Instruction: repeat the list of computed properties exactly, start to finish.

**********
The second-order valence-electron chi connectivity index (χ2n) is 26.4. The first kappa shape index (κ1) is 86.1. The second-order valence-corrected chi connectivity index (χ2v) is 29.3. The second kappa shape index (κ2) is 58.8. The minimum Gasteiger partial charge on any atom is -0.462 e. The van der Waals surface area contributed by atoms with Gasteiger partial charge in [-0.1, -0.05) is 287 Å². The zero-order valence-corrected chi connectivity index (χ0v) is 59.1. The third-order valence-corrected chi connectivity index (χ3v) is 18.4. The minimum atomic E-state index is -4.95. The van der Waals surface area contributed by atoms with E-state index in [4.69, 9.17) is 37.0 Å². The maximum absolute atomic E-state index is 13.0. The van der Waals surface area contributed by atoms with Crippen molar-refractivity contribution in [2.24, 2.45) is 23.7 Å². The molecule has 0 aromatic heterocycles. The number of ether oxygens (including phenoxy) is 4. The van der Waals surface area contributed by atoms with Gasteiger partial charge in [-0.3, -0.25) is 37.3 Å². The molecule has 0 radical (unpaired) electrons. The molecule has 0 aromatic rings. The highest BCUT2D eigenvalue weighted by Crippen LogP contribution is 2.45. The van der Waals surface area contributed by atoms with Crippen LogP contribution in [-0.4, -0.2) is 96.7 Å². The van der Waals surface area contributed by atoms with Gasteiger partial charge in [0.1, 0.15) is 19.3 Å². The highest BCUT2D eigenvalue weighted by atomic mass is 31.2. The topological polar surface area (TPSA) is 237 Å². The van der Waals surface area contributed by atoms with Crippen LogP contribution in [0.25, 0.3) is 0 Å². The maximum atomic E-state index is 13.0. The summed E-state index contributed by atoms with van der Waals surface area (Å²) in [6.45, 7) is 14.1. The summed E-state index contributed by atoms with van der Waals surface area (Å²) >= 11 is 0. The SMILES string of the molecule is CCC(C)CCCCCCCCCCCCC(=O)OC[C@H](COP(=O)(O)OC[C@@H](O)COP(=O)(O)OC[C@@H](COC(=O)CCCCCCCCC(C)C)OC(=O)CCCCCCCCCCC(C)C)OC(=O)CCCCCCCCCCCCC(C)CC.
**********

The second-order valence-electron chi connectivity index (χ2n) is 26.4. The first kappa shape index (κ1) is 86.1. The second-order valence-corrected chi connectivity index (χ2v) is 29.3. The second kappa shape index (κ2) is 58.8. The minimum Gasteiger partial charge on any atom is -0.462 e. The van der Waals surface area contributed by atoms with Gasteiger partial charge in [-0.1, -0.05) is 287 Å². The zero-order valence-corrected chi connectivity index (χ0v) is 59.1. The third-order valence-corrected chi connectivity index (χ3v) is 18.4. The minimum atomic E-state index is -4.95. The van der Waals surface area contributed by atoms with E-state index in [4.69, 9.17) is 37.0 Å². The maximum absolute atomic E-state index is 13.0. The van der Waals surface area contributed by atoms with Crippen molar-refractivity contribution in [2.24, 2.45) is 23.7 Å². The molecule has 0 aromatic heterocycles. The number of ether oxygens (including phenoxy) is 4. The van der Waals surface area contributed by atoms with Gasteiger partial charge in [-0.3, -0.25) is 37.3 Å². The molecule has 0 radical (unpaired) electrons. The molecule has 0 aromatic rings. The highest BCUT2D eigenvalue weighted by Crippen LogP contribution is 2.45. The van der Waals surface area contributed by atoms with Crippen LogP contribution in [-0.4, -0.2) is 96.7 Å². The van der Waals surface area contributed by atoms with Gasteiger partial charge in [0.1, 0.15) is 19.3 Å². The highest BCUT2D eigenvalue weighted by atomic mass is 31.2. The topological polar surface area (TPSA) is 237 Å². The van der Waals surface area contributed by atoms with Crippen LogP contribution in [0.25, 0.3) is 0 Å². The maximum atomic E-state index is 13.0. The summed E-state index contributed by atoms with van der Waals surface area (Å²) in [6.45, 7) is 14.1. The summed E-state index contributed by atoms with van der Waals surface area (Å²) >= 11 is 0. The SMILES string of the molecule is CCC(C)CCCCCCCCCCCCC(=O)OC[C@H](COP(=O)(O)OC[C@@H](O)COP(=O)(O)OC[C@@H](COC(=O)CCCCCCCCC(C)C)OC(=O)CCCCCCCCCCC(C)C)OC(=O)CCCCCCCCCCCCC(C)CC.